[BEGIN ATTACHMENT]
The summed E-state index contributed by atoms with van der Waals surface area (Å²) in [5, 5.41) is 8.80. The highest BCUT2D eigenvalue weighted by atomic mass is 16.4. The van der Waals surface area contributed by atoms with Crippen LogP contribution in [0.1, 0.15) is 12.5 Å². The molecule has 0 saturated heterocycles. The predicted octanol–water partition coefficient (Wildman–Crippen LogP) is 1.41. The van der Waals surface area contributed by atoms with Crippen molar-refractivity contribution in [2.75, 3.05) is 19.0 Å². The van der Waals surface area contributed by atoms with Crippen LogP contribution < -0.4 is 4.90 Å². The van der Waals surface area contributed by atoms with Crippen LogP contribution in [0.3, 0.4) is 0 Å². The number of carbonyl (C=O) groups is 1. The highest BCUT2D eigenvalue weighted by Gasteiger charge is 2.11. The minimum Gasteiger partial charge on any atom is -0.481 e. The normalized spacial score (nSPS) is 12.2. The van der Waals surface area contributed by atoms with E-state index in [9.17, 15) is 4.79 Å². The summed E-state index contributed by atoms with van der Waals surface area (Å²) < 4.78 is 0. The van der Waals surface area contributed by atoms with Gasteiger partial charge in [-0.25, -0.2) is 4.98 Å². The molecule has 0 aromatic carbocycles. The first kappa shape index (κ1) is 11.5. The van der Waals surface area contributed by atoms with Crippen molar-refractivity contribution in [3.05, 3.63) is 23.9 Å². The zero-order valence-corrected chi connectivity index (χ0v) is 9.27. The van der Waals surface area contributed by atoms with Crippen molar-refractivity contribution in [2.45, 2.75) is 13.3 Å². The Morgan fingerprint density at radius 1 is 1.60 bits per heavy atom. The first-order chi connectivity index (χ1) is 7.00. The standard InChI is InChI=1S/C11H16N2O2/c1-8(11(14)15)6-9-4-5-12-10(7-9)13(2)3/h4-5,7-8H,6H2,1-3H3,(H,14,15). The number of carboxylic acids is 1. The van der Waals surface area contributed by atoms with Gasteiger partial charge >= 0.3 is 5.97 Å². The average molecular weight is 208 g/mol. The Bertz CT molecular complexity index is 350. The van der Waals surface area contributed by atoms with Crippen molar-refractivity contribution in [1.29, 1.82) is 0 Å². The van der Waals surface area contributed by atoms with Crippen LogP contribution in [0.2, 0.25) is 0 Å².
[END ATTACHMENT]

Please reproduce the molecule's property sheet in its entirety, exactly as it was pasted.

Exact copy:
The summed E-state index contributed by atoms with van der Waals surface area (Å²) in [5, 5.41) is 8.80. The highest BCUT2D eigenvalue weighted by atomic mass is 16.4. The van der Waals surface area contributed by atoms with Crippen LogP contribution in [0.1, 0.15) is 12.5 Å². The molecule has 0 saturated heterocycles. The predicted octanol–water partition coefficient (Wildman–Crippen LogP) is 1.41. The van der Waals surface area contributed by atoms with Crippen molar-refractivity contribution in [2.75, 3.05) is 19.0 Å². The van der Waals surface area contributed by atoms with Crippen LogP contribution < -0.4 is 4.90 Å². The van der Waals surface area contributed by atoms with Crippen LogP contribution in [0.3, 0.4) is 0 Å². The number of carbonyl (C=O) groups is 1. The highest BCUT2D eigenvalue weighted by Gasteiger charge is 2.11. The minimum Gasteiger partial charge on any atom is -0.481 e. The normalized spacial score (nSPS) is 12.2. The van der Waals surface area contributed by atoms with E-state index in [9.17, 15) is 4.79 Å². The summed E-state index contributed by atoms with van der Waals surface area (Å²) < 4.78 is 0. The van der Waals surface area contributed by atoms with Gasteiger partial charge in [-0.25, -0.2) is 4.98 Å². The molecule has 0 aromatic carbocycles. The first kappa shape index (κ1) is 11.5. The van der Waals surface area contributed by atoms with Crippen molar-refractivity contribution in [3.05, 3.63) is 23.9 Å². The zero-order valence-corrected chi connectivity index (χ0v) is 9.27. The van der Waals surface area contributed by atoms with Crippen molar-refractivity contribution in [2.45, 2.75) is 13.3 Å². The Morgan fingerprint density at radius 1 is 1.60 bits per heavy atom. The first-order chi connectivity index (χ1) is 7.00. The standard InChI is InChI=1S/C11H16N2O2/c1-8(11(14)15)6-9-4-5-12-10(7-9)13(2)3/h4-5,7-8H,6H2,1-3H3,(H,14,15). The number of carboxylic acids is 1. The van der Waals surface area contributed by atoms with Gasteiger partial charge >= 0.3 is 5.97 Å². The average molecular weight is 208 g/mol. The Bertz CT molecular complexity index is 350. The van der Waals surface area contributed by atoms with Crippen molar-refractivity contribution in [1.29, 1.82) is 0 Å². The van der Waals surface area contributed by atoms with Crippen LogP contribution in [0.2, 0.25) is 0 Å².